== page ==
The main reason I bought my last one was that it was on sale and I couldn’t build a better system myself for less, especially considering the price of an OEM copy of Win7 (I was kind of spoiled as I had a legal retail copy of WinXP Pro that I picked up cheap many years ago and used on all of my other systems in the last decade, so I always avoided that expense before.) and the fact that WINE doesn’t work with some of the stuff I want/need to run.

@aprilsimnel My last system was of that approximate vintage; a 3.4GHz P4 with a Radeon 9800 XT. Even the low-end i3–530 Gateway I have now has five times the CPU, and the onboard graphics beat my old Radeon card with far less heat and power. Not that that stopped me from getting a fanless GT240 ;) Well worth the $500-ish I spent!

DeanV's avatar

Build it myself. If I buy a custom built or a prebuilt I almost always end up replacing the power supply, and often the GPU anyway because prebuilts have a nasty habit of including shitty PSUs and GPUs with processors that are overpowered compared to the other components in the box.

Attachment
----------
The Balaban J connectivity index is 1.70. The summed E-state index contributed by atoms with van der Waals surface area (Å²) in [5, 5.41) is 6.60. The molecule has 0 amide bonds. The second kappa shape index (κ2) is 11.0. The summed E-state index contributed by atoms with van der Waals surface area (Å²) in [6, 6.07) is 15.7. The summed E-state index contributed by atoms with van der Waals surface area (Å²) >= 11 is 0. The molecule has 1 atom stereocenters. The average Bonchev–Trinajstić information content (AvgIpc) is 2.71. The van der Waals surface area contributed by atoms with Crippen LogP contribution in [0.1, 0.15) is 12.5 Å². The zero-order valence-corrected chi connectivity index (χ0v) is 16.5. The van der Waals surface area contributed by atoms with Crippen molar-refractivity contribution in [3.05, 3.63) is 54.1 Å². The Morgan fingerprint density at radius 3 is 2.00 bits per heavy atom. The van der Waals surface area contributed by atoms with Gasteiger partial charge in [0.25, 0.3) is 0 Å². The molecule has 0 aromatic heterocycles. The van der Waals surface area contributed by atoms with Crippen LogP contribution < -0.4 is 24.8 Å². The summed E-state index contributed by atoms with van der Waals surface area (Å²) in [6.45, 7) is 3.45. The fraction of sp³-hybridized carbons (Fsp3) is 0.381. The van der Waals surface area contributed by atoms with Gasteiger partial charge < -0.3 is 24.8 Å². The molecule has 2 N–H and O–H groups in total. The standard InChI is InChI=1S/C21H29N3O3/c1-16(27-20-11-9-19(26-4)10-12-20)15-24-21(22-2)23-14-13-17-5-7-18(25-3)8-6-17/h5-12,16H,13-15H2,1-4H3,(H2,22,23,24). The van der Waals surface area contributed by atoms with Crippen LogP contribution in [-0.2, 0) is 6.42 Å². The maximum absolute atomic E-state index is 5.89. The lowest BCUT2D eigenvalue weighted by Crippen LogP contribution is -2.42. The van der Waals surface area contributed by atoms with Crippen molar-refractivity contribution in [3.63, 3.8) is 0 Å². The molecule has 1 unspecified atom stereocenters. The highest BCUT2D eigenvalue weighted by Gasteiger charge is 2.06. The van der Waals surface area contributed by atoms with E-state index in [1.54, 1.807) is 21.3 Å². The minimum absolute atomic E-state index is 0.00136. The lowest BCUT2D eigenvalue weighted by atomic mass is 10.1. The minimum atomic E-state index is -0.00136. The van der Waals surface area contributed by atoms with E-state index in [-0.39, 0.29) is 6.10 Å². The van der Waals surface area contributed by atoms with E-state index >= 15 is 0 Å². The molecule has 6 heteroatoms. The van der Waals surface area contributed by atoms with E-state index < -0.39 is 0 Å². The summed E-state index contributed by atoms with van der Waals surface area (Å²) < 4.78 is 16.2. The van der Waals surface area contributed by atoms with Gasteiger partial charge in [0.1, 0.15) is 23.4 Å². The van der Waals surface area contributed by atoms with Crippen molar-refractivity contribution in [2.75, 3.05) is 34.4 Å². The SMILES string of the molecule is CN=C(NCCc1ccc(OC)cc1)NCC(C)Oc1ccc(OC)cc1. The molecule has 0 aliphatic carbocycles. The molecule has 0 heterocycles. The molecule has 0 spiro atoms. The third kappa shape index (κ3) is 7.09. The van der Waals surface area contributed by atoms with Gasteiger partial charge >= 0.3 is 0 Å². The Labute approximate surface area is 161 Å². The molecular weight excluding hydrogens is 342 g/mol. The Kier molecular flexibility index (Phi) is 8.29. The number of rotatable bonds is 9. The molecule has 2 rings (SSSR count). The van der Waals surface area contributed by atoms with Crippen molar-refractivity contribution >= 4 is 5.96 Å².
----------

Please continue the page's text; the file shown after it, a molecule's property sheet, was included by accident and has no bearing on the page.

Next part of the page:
I’ve currently got a system in the mail right now that I’ll probably assemble sometime next week. GTX 560 Ti, Core i5 2500k, etc. all only cost me about 1000 dollars, compared to the 1400 or 1600ish I would have spent if I had gone with a custombuilt or prebuilt.

Plus, it’s fun.

jerv's avatar

Yeah, I hafta find a decent deal on an LGA1156 i7, preferably an 875K. I figure they should be cheap now that everything is LGA1155.

DeanV's avatar

@jerv The i5 2500K is the way to go unless you’re going to be doing a lot of video editing/rendering, IMO. With a little bit of overclocking you can easily push the quad core i5 to be just as good/better than the current i7 in games or multitasking, and a lot better than the last gen lynnfields.

jerv's avatar

I’ll keep that in mind. Thanks!

DeanV's avatar

@jerv No problem. Sandy Bridge is definitely a big jump in architecture for Intel, so I’d definitely try and go with 1155 if you can, as it looks like that’s what Ivy Bridge is going to use as well.

Hypocrisy_Central's avatar